A subtrope of Cheated Angle. Oftentimes in cartoons if a character is wearing clothes with a complex pattern, e.g. plaid, the pattern on the clothing will retain the same orientation regardless of the positioning of the character. It's as if the clothing the character is wearing isn't so much patterned as it is a cloth-based wormhole to a similarly patterned universe, or that the character's clothing has had a static pattern overlaid on it through Chroma Key techniques. This phenomenon is known as Unmoving Plaid (or for those who like jargon, perspective incorrect texturing).
This trope, like the Wheel o' Feet, Four-Fingered Hands and others, sometimes spawns from the Lazy Artist or a lack of budget. Patterned clothes are hard to animate correctly and take longer to do, so animators just don't bother animating the pattern. However, with the advent of more advanced digital animation tools to do such gruntwork, this trope may start falling by the wayside.
As a style, it is sometimes intentionally emphasized for lavishly animated content in order to create visuals that come across as distinctive, bizarre or subtly unnerving.
The effect is also sometimes seen in comic strips, with the pattern remaining the same orientation from panel to panel (and usually straight vertical and horizontal, regardless of the orientation of the fabric of which it supposedly is a part). Often this is because comics (especially manga) use tone paper to fill in the plaid article, which makes it rather difficult to show the proper orientation of the pattern. Most artists just don't bother.
Nothing to do with Plaid Cymru. See also Limited Animation.
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Anime and Manga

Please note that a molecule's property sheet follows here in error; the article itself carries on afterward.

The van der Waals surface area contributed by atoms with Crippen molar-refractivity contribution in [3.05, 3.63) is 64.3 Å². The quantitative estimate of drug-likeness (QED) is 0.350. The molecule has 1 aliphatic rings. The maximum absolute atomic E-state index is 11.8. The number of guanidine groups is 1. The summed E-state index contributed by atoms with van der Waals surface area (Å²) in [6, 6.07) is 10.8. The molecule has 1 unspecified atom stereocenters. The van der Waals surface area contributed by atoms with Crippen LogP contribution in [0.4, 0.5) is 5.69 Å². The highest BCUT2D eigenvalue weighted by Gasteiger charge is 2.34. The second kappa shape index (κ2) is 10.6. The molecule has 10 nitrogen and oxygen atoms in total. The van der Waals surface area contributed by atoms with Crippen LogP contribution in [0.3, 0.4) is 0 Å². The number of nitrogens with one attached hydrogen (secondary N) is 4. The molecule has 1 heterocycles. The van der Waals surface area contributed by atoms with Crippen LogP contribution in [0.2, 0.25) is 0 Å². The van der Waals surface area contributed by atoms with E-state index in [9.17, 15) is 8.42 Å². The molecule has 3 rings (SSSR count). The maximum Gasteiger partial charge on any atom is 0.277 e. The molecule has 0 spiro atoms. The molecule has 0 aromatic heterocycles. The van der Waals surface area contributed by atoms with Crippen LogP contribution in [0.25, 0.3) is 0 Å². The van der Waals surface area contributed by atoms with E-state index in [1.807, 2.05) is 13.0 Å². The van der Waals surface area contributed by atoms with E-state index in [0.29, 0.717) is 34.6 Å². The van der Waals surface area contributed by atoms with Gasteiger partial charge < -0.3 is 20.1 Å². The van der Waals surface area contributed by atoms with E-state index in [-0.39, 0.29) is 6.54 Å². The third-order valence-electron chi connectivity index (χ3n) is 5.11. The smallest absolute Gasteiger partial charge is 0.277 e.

Manga in general does this a lot. Like with polka dots or plaid, in a close-up scene with a character wearing polka dots, they look normally-sized, where if it's more spaced out from view, the polka dots remain the exact same size, looking rather giant relative to the clothing article.
Gankutsuou is an extreme example that can only be described as an "acquired taste art style" - just about any detailed pattern or texture is screened in, including the characters' hair, creating an effect that's almost like an animated collage.
Mononoke uses this effect in a way similar to Gankutsuou, although not quite to such extremes; in this case it's particularly used to evoke an unnerving, supernatural air.
Hell Girl's "kimono of exacting damnation" does the same thing as the two above anime titles. The pattern itself is animated, but still has incorrect perspective.
Bakemonogatari, by the same studio, also uses this technique for patterned clothing. It's stylistic choice (one of Akiyuki Shinbo's trademarks) rather than pure laziness, given how much they've embraced digital animation.
In an episode of Ouran High School Host Club, Tamaki wears an extremely elaborate designed tea kimono. The design - while not plaid - is static, which is made painfully (and probably deliberately) evident when he does a slow motion backward face fault.
Hiro's pink plaid pants from the Soul Eater anime, as well as manga character Tezca Tlipoca's plaid bear mask. Otherwise averted by Maka's plaid skirt and striped pajamas in the anime.
In Soul Eater Not!, Shaula Gorgon's hair is colored in with an elaborate pattern in this manner.
Paradise Kiss's anime uses this to animate the more elaborate dresses made by the characters, though the regular clothing is animated normally